Bill Text: CA AB2282 | 2017-2018 | Regular Session | Enrolled


Bill Title: Salary history information.

Spectrum: Partisan Bill (Democrat 1-0)

Status: (Enrolled) 2018-07-10 - Enrolled and presented to the Governor at 3 p.m. [AB2282 Detail]

Download: California-2017-AB2282-Enrolled.html

Enrolled  July 06, 2018
Passed  IN  Senate  July 05, 2018
Passed  IN  Assembly  May 17, 2018
Amended  IN  Assembly  March 15, 2018

CALIFORNIA LEGISLATURE— 2017–2018 REGULAR SESSION

Assembly Bill No. 2282


Introduced by Assembly Member Eggman

February 13, 2018


An act to amend Sections 432.3 and 1197.5 of the Labor Code, relating to employment.


LEGISLATIVE COUNSEL'S DIGEST


AB 2282, Eggman. Salary history information.
(1) Existing law prohibits an employer from relying on the salary history information of an applicant for employment as a factor in determining whether to offer an applicant employment or what salary to offer an applicant, except in specified circumstances. Existing law requires an employer, upon reasonable request, to provide the pay scale for a position to an applicant applying for employment.
This bill would define “pay scale,” “reasonable request,” and “applicant” for purposes of these provisions. The bill would specify that these provisions do not prohibit an employer from asking about an applicant for employment’s salary expectation for the position being applied for.
(2) Existing law prohibits an employer from paying any of its employees at wage rates less than the rates paid to employees of the opposite sex for substantially similar work, when viewed as a composite of skill, effort, and responsibility, and performed under similar working conditions, unless the employer demonstrates that one or more specific factors, reasonably applied, account for the entire wage differential. Existing law also similarly prohibits an employer from paying any of its employees at wage rates less than the rates paid to employees of another race or ethnicity for substantially similar work. Existing law prohibits prior salary, by itself, from justifying a disparity in compensation under these provisions.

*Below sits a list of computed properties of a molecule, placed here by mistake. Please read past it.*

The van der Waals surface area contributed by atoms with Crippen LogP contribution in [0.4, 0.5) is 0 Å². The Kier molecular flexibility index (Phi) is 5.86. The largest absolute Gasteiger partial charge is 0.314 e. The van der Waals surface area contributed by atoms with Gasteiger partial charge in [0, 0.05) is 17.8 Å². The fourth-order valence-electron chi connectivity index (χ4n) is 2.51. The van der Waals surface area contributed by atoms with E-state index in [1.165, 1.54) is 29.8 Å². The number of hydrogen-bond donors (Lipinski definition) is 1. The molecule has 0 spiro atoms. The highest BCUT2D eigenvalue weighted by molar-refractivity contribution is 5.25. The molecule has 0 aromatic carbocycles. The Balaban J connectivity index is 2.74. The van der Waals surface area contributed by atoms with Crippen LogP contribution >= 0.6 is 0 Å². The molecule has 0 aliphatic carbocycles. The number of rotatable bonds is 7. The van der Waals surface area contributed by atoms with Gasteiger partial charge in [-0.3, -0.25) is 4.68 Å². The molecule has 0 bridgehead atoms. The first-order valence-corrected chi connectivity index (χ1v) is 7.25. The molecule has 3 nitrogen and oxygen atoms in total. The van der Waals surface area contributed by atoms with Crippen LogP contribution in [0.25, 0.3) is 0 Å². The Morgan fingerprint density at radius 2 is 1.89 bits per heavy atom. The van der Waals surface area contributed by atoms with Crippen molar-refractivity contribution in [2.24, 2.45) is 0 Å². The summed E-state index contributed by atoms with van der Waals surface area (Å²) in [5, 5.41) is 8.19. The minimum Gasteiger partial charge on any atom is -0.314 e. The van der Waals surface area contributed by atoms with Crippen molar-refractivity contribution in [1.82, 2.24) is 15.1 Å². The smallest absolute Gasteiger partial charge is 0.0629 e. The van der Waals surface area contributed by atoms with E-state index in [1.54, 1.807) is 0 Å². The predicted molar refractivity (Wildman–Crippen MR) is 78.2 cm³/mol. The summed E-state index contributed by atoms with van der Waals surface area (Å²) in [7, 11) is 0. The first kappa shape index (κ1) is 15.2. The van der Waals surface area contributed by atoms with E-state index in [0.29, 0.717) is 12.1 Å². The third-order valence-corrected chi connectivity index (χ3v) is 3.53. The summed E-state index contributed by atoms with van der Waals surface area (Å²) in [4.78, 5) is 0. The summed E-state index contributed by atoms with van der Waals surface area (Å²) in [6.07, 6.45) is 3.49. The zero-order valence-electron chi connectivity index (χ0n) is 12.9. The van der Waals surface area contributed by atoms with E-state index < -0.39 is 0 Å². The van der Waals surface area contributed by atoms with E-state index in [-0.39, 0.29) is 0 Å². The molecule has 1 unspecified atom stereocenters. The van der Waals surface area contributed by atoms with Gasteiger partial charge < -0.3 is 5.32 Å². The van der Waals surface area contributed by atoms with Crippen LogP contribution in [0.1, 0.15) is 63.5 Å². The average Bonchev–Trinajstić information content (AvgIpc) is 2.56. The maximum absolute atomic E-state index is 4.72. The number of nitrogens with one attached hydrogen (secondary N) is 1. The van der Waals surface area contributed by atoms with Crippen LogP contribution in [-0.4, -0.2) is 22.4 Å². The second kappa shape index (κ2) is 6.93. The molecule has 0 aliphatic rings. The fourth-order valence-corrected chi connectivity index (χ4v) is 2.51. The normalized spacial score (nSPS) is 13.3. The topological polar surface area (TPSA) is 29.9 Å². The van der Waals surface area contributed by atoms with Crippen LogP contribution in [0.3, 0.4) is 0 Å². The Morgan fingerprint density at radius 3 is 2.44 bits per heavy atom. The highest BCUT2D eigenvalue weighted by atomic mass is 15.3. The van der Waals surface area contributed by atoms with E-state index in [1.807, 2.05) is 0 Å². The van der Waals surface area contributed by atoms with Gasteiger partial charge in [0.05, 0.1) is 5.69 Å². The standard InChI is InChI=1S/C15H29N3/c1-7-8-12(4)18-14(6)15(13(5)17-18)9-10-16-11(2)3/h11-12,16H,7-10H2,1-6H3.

This bill would authorize an employer to make a compensation decision based on an employee’s current salary as long as any wage differential resulting from that compensation decision is justified by one or more specified factors, including a seniority system or a merit system.
Vote: MAJORITY   Appropriation: NO   Fiscal Committee: YES   Local Program: NO  

The people of the State of California do enact as follows:


SECTION 1.

 Section 432.3 of the Labor Code is amended to read:

432.3.
 (a) An employer shall not rely on the salary history information of an applicant for employment as a factor in determining whether to offer employment to an applicant or what salary to offer an applicant.
(b) An employer shall not, orally or in writing, personally or through an agent, seek salary history information, including compensation and benefits, about an applicant for employment.
(c) An employer, upon reasonable request, shall provide the pay scale for a position to an applicant applying for employment. For purposes of this section, “pay scale” means a salary or hourly wage range. For purposes of this section “reasonable request” means a request made after an applicant has completed an initial interview with the employer.